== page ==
The TB Problem

I watched BBC Countryfile on Sunday night. Like many other viewers, I suspect, I held my breath while the the vet read the TB results on the excellent Adam Henson's cattle. The horrible sinking feeling when several failed at the end was obvious for all to see. We have been plagued with TB in this area. Our own farm has escaped, so far. But we did have a scare once. An in-calf cow was found to be inconclusive. So, it was isolated. It was due to be re-tested 60 days later. But, we had to ring up as we hadn't heard anything. By now she had calved. They came again on day 80 - the cow failed the test. She and the calf were taken away and slaughtered. Oh, and the final indignity - TB was not found at post-mortem.
This whole question of bovine TB needs serious research and review. Is slaughter really necessary. In the 21st century can we not come up with something that is less drastic and wasteful?

Thursday, 6 January 2011

The thorny question of diversification

There was a piece on Woman's Hour the other day about rural women starting up businesses, to supplement the farm income, for one thing - it filled me with feelings of admiration and inadequacy in equal measure. We play with this question every now and then. Many visitors have looked at our old stone farm buildings with the light of enterprise in their eyes..."Why don't you...?" "You know you could turn them..." But we don't do it. I cannot honestly say whether this is because neither of us is really that much of an entrepreneur, or if it is more about trying to hang onto what we have, not wanting to the change the nature of the place. So, we struggle on, day-dreaming about what we'd do in the line of repair to the house roof or building some extra sheds - if our boat came in. Maybe, we think, the heifers that seem to be growing well will join the herd and this will boost things just enough. Maybe the milk price will improve - actually forget I said that one.....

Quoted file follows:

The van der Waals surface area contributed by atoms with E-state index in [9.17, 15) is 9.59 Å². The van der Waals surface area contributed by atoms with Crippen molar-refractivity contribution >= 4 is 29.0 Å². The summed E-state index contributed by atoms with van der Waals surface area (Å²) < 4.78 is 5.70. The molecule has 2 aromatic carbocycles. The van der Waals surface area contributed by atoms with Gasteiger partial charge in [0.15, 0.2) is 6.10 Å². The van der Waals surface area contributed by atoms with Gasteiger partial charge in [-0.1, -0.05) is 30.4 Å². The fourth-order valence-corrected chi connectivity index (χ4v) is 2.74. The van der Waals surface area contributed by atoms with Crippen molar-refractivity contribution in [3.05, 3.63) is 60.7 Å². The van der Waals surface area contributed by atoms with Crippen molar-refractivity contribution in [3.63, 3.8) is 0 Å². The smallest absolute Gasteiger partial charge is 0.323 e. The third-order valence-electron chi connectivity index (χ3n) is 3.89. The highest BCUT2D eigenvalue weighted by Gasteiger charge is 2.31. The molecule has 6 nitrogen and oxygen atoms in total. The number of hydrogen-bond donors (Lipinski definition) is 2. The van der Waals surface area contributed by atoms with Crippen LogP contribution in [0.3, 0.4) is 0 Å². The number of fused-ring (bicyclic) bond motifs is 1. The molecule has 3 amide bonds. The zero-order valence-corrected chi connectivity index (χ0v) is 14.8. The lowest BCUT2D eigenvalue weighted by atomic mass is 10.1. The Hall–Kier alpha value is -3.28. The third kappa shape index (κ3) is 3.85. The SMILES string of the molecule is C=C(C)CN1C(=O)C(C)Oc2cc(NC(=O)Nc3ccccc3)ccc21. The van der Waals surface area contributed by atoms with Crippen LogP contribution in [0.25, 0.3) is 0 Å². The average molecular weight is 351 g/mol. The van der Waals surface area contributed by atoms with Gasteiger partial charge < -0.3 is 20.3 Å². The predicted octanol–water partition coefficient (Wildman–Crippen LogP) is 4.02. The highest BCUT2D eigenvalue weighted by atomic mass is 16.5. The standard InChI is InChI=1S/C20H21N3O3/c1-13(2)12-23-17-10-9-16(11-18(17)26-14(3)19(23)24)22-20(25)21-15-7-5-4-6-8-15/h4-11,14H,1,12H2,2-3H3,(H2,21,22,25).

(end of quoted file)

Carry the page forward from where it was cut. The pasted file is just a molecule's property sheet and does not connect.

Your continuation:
Saturday, 1 January 2011

There's shopping and shopping

Simple things can make you happy. Shopping in my local indoor market does it for me. This is why. The pace is leisurely and you can day-dream. Go early on a market day morning and you see little huddles of people. Some of them have been meeting here on a Wednesday for donkey's years. Talking about a long time - the lady who runs the cheese stall first stood behind the counter during the war, when she came with her mother. That's continuity. The butcher's stall is always good for a laugh. They know your name and it actually does feel like "your butcher," unlike the big fake "your" of the supermarket. I like the greengrocers too. The boss man is weathered and tough looking, and the staff work quickly and cheerfully. Leaving the market with your bags feels nice - it's real. To think that the town developers were all for pulling this market down and replacing it with a shopping centre about 30 years ago...thank God it didn't happen